Saving Barbaro - DVM
News Center
DVM Featuring Information from:


Saving Barbaro
Veterinary experts poured from all corners of Pimlico to aid an American inspiration


Radiographs before and after surgery. Note the locking compression plate, which allows screws to be driven through it, an innovation for very unstable injuries.
"There is no one star in this picture," says Meittinis, "from Jamie Richardson (track superintendent) to Joe Miller, who drove the van, and the entire crew, which also included Drs. Dan Dreyfuss and Rachel Beard, both with the Pimlico veterinary staff, as well as Palmer. While Beard was holding the horse's leg as I was putting on the bandage, in comes Scott Palmer. It was organized and controlled. We got the horse to New Bolton in the same shape he left in. That was our goal."

Hours of complicated surgery

It was Barbara Dallap, VMD, Dipl. ACVS, ACVECC, assistant professor of emergency medicine/critical care, who admitted Barbaro while Dr. Dean Richardson returned from a surgery in Florida. But Richardson was able to access the digital radiographs via e-mail.

From a critical-care standpoint, New Bolton has three double-boarded clinicians, totally devoted to admit emergencies. The main determination was whether Barbaro was a healthy patient with a bad injury, or a badly injured patient with significant additional other problems. It was determined that he was in good physical shape; he seemed to be handling things pretty well, and going into surgery and coming out of anesthesia these were the primary emergency and critical-care concerns.

Dallap inserted an intravenous catheter to make sure he was hydrated, with appropriate blood volume and adequate perfusion. They also ran some blood work to make sure everything was normal, which it was, and adjusted the leg splint so he wouldn't hurt himself lying down and getting up during the night.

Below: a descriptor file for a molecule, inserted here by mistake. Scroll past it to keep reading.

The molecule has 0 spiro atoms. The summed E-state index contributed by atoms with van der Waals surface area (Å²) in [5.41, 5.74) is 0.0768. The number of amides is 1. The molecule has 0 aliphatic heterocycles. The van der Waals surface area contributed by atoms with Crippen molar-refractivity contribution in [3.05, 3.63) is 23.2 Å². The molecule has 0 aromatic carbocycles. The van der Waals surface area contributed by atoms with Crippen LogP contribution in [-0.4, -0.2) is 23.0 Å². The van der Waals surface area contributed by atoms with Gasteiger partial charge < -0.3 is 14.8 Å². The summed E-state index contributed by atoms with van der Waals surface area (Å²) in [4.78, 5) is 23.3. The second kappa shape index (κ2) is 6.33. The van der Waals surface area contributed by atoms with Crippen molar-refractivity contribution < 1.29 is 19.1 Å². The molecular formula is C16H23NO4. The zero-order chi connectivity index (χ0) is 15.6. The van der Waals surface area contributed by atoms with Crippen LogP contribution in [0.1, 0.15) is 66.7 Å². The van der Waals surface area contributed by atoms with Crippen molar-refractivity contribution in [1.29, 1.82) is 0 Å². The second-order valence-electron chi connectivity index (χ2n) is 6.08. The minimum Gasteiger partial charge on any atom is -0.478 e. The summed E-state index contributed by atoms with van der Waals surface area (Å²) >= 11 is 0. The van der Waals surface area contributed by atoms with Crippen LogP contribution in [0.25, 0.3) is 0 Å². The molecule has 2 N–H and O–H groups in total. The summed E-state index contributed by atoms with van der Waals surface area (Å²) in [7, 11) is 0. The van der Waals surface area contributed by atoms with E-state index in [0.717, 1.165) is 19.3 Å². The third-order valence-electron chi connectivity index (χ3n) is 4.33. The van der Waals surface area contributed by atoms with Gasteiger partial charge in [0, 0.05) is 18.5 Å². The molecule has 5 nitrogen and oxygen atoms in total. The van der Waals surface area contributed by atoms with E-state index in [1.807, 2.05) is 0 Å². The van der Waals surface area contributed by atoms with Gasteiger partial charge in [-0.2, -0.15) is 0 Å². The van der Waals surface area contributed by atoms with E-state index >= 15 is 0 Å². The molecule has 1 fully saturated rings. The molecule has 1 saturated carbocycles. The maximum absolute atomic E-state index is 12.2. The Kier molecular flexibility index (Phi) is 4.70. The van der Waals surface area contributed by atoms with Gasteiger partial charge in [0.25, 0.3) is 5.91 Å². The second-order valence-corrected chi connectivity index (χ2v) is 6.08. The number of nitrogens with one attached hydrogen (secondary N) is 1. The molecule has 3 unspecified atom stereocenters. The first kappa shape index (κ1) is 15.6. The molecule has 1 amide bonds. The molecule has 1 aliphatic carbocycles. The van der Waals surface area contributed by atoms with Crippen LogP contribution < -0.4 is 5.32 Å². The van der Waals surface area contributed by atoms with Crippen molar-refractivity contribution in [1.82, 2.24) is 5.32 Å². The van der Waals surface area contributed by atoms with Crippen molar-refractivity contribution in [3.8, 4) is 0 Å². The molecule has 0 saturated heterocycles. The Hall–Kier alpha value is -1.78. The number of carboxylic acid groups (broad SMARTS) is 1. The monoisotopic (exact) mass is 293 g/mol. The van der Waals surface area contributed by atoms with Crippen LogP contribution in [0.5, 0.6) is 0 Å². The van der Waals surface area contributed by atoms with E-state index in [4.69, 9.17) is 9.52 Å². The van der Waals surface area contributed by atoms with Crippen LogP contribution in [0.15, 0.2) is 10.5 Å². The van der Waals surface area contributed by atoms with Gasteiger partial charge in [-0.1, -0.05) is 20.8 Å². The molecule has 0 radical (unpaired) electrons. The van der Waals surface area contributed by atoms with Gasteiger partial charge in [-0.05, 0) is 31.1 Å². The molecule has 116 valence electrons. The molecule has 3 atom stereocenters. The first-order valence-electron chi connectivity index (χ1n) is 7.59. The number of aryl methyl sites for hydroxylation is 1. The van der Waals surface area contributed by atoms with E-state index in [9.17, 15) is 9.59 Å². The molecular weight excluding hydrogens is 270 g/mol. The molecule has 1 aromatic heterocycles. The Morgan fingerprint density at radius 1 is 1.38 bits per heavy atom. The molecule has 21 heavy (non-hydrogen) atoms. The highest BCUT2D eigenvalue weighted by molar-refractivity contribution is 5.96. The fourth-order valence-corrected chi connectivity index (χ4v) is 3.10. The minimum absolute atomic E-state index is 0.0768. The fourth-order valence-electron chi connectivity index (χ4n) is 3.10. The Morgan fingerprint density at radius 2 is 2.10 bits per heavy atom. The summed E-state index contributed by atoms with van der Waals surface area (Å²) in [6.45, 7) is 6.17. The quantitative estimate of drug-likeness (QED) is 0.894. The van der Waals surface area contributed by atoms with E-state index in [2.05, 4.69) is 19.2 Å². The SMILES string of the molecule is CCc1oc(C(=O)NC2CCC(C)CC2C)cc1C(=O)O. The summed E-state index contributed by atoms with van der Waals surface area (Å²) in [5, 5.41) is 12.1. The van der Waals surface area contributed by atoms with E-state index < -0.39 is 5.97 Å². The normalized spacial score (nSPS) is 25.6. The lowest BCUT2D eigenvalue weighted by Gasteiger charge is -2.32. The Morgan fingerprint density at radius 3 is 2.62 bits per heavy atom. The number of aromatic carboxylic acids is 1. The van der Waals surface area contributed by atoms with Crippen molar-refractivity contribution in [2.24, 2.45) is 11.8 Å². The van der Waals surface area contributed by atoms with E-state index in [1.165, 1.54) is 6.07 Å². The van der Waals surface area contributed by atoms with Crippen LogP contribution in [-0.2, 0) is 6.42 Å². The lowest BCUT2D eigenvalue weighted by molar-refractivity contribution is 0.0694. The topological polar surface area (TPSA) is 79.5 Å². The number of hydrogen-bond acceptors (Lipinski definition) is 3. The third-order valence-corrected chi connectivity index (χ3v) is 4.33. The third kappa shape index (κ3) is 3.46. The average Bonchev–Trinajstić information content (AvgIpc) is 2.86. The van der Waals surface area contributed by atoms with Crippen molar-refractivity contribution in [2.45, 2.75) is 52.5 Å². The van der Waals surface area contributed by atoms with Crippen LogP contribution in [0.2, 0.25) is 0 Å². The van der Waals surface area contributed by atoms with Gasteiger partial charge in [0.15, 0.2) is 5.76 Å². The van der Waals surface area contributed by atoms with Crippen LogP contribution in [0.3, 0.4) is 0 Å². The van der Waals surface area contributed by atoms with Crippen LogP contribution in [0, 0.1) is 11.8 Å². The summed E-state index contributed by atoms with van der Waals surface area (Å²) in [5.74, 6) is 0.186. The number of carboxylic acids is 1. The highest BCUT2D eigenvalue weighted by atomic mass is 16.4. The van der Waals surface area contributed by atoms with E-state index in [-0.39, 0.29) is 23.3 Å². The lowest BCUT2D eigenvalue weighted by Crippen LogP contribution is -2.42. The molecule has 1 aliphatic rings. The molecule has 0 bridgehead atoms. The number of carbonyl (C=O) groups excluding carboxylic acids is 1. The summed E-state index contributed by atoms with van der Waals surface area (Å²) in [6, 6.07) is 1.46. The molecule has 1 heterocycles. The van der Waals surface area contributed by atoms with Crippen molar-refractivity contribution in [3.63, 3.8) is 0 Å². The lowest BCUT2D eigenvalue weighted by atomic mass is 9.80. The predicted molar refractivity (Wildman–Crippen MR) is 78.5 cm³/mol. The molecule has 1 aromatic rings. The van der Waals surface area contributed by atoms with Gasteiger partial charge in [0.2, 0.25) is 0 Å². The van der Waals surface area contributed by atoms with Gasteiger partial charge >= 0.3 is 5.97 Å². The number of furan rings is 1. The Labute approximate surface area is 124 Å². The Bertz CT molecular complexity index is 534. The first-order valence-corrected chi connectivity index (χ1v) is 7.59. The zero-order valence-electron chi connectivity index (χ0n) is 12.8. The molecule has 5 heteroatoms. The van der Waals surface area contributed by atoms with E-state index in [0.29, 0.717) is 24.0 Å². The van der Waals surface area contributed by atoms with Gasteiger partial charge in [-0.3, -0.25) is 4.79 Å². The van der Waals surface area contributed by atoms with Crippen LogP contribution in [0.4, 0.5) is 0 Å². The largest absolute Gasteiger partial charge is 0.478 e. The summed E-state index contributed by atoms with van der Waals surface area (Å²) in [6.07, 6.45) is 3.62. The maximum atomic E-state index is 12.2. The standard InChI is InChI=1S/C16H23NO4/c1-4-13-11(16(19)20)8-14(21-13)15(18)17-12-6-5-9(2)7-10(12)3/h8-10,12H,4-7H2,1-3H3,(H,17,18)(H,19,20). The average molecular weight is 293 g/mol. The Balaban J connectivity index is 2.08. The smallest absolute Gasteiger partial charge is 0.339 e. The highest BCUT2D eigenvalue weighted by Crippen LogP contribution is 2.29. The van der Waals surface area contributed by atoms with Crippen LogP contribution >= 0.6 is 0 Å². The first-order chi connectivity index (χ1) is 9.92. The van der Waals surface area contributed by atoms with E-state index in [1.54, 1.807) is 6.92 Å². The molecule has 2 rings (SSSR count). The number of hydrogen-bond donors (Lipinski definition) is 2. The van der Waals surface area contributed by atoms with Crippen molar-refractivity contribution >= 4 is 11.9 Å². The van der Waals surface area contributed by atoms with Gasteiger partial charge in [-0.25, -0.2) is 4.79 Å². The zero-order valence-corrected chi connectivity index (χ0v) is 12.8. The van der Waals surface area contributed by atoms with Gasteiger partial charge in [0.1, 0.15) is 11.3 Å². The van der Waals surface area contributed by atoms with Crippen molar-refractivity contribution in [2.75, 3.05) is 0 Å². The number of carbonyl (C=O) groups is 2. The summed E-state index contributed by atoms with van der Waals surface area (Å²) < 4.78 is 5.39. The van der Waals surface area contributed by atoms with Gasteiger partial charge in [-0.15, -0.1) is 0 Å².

Richardson notes that the surgery was sort of a combination of a bunch of techniques that have been around for a while, though they are usually used for individual repairs.

During the surgery, the fetlock joint and the pastern joint were fused to give the leg as much stability as possible.

Dallap says today they have a better ability to monitor patients while under anesthesia than they used to, with better drugs and intravenous infusion, so the amount of inhalant used is quite a bit less than in years past. Induction of anesthesia is also improved. Rather than have the animal collapse in a heap, they suspend him in a sling, for support, which facilitates getting him to the table safely. Penn's pool recovery system helped protect the orthopedic repair during the process of the animal waking up from anesthesia, which is critically important with horses, especially with hind-limb injuries. After surgery, they tend to have more catastrophic failure with hind-limb injuries than with fore limb injuries, and the pool is definitely an advantage compared to 20 years ago.

Richardson repaired the fracture with a locking compression plate (LCP). This plate, available commercially for about two years, is potentially better for very unstable injuries like Barbaro's. According to Richardson, it is an improved design for this type of very unstable fracture. Though not needed for every kind of injury, it has significant advantages and should help quite a bit on such unstable injuries.

With the locking plate system, the head of each screw can be threaded directly into the plate. This results in a more stable fixation than traditional plate fixation in which the screws provide stability only by their ability to compress the plate against the surface of the bone. With the locking plate, the fixed angle of the screw within the plate provides stability even when the reconstruction of the bone fragments and the position of the plate up against the bone are not perfect.

"The surgery was a masterpiece from an orthopedic point of view," says Patty Hogan, VMD, Dipl. ACVS, veterinary orthopedic surgeon at New Jersey Equine Clinic and a former student of Richardson. "He put those fractures together as best as it possibly could be done."

Richardson is a bit more modest: "I've had a great opportunity to be in a position where I've been around a place to try different techniques, to use different materials. Working at New Bolton Center, you get the opportunity to try very difficult cases, and if you don't get to try, then you don't have a chance to succeed or advance the field."


Source: DVM360 MAGAZINE,
Click here